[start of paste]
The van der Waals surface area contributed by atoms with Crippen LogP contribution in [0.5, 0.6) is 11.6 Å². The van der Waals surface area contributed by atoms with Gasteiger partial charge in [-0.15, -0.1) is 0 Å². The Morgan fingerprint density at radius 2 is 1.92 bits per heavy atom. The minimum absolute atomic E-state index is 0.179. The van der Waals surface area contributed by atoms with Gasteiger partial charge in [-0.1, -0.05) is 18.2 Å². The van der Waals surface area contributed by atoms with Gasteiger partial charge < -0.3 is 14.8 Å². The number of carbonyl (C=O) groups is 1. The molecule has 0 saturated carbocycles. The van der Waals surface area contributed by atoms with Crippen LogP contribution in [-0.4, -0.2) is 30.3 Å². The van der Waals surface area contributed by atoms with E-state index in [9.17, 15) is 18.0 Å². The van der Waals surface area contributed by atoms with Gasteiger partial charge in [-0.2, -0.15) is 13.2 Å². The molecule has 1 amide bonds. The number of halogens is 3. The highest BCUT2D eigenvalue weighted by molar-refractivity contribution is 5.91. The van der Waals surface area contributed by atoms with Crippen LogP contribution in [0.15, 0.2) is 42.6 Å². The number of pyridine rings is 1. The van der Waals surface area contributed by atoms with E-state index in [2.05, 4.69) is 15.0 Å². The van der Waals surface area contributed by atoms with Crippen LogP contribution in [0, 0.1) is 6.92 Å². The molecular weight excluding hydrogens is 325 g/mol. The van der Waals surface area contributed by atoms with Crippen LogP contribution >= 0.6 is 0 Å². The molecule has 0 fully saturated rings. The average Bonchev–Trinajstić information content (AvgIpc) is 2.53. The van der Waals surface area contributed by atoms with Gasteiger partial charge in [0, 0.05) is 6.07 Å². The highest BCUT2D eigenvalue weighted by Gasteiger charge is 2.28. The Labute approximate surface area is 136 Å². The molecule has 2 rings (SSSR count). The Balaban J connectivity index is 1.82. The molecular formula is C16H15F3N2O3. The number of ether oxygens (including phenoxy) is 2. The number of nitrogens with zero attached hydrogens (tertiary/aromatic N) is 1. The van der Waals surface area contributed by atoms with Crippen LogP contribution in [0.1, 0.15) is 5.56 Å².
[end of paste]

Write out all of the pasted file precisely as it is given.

The van der Waals surface area contributed by atoms with Crippen LogP contribution in [0.5, 0.6) is 11.6 Å². The van der Waals surface area contributed by atoms with Gasteiger partial charge in [-0.15, -0.1) is 0 Å². The Morgan fingerprint density at radius 2 is 1.92 bits per heavy atom. The minimum absolute atomic E-state index is 0.179. The van der Waals surface area contributed by atoms with Gasteiger partial charge in [-0.1, -0.05) is 18.2 Å². The van der Waals surface area contributed by atoms with Gasteiger partial charge < -0.3 is 14.8 Å². The number of carbonyl (C=O) groups is 1. The molecule has 0 saturated carbocycles. The van der Waals surface area contributed by atoms with Crippen LogP contribution in [-0.4, -0.2) is 30.3 Å². The van der Waals surface area contributed by atoms with E-state index in [9.17, 15) is 18.0 Å². The van der Waals surface area contributed by atoms with Gasteiger partial charge in [-0.2, -0.15) is 13.2 Å². The molecule has 1 amide bonds. The number of halogens is 3. The highest BCUT2D eigenvalue weighted by molar-refractivity contribution is 5.91. The van der Waals surface area contributed by atoms with Crippen LogP contribution in [0.15, 0.2) is 42.6 Å². The number of pyridine rings is 1. The van der Waals surface area contributed by atoms with E-state index in [2.05, 4.69) is 15.0 Å². The van der Waals surface area contributed by atoms with Crippen LogP contribution in [0, 0.1) is 6.92 Å². The molecular weight excluding hydrogens is 325 g/mol. The van der Waals surface area contributed by atoms with Crippen LogP contribution >= 0.6 is 0 Å². The molecule has 0 fully saturated rings. The average Bonchev–Trinajstić information content (AvgIpc) is 2.53. The van der Waals surface area contributed by atoms with Gasteiger partial charge in [0, 0.05) is 6.07 Å². The highest BCUT2D eigenvalue weighted by Gasteiger charge is 2.28. The Labute approximate surface area is 136 Å². The molecule has 2 rings (SSSR count). The Balaban J connectivity index is 1.82. The molecular formula is C16H15F3N2O3. The number of ether oxygens (including phenoxy) is 2. The number of nitrogens with zero attached hydrogens (tertiary/aromatic N) is 1. The van der Waals surface area contributed by atoms with Crippen LogP contribution in [0.1, 0.15) is 5.56 Å².